Attracting the attention of large corporations is one of the main goals of most small company CEOs, not just because they help provide a stamp of approval which will in turn help to attract other large customers, but because they give SMEs the potential to massively scale their business by gaining access to the large companys customer base.
In short; the right kind of relationship with a large corporate can be transformational for a SME, providing the rocket fuel for growth of which any founder can only hope to dream of achieving.
Its little wonder then that many CEOs of SMEs spend numerous hours thinking about suitable large partners.
A partner or a customer: knowing the difference
Selling product to a large blue-chip customer is usually fairly straightforward provided that you can demonstrate value and have a solution that will fix their problem. However, opportunities to partner are usually much more difficult to find and even more difficult to make successful given the significant differences which usually exist between large and small businesses.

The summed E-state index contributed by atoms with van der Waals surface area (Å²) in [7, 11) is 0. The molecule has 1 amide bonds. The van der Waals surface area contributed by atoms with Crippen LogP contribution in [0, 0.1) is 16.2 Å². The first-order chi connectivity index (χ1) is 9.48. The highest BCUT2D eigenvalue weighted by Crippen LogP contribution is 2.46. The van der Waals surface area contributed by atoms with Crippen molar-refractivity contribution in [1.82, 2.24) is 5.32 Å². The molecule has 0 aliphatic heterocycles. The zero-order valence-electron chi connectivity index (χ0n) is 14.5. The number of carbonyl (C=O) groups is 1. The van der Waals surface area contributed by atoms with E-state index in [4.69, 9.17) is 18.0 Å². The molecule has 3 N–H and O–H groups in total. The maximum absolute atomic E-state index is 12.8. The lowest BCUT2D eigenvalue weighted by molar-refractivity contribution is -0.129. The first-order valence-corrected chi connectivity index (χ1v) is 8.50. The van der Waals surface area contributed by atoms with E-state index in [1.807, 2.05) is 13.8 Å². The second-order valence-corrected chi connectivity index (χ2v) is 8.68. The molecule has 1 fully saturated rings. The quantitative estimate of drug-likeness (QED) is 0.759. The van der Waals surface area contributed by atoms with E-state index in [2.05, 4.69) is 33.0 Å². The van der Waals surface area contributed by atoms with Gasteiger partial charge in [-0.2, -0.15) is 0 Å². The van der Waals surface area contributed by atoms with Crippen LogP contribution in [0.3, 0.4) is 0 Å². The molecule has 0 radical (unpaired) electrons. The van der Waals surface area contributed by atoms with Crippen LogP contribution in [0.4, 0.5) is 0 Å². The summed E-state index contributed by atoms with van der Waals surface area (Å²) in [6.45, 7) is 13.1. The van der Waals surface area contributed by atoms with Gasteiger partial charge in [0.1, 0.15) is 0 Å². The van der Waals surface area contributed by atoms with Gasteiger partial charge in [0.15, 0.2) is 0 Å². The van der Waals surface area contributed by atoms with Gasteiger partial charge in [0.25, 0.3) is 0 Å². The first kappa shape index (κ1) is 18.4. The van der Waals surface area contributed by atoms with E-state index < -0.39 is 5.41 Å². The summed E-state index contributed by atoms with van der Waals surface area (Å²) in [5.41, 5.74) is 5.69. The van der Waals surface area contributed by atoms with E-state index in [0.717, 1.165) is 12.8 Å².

When you sell a product into a large corporate you will usually be dealing with a small team of people who are trying to solve a specific pain point for the business.
Partnerships and licensing deals, on the other hand, tend to feed down from strategic decisions made at board level. They involve far more people and are considered to be a lot more risky if they go wrong. As with most big deals; the level of risk increases almost proportionately to the level of opportunity.
Finding the perfect partner
When considering a large corporate partner, SMEs need to ensure that there’s both a cultural fit as well as a commercial one. While your business might share the same goals and provide a perfect fit for the other party, if your team clashes or you fail to get the right kind of buy-in , then the potential benefits will be lost and the relationship doomed to failure.
Knowing how your own service fits within the strategic plans of the target organisation is essential. To illustrate this point, I know that large data owners have a problem selling into smaller businesses as it is not cost effective. Examples of partnership businesses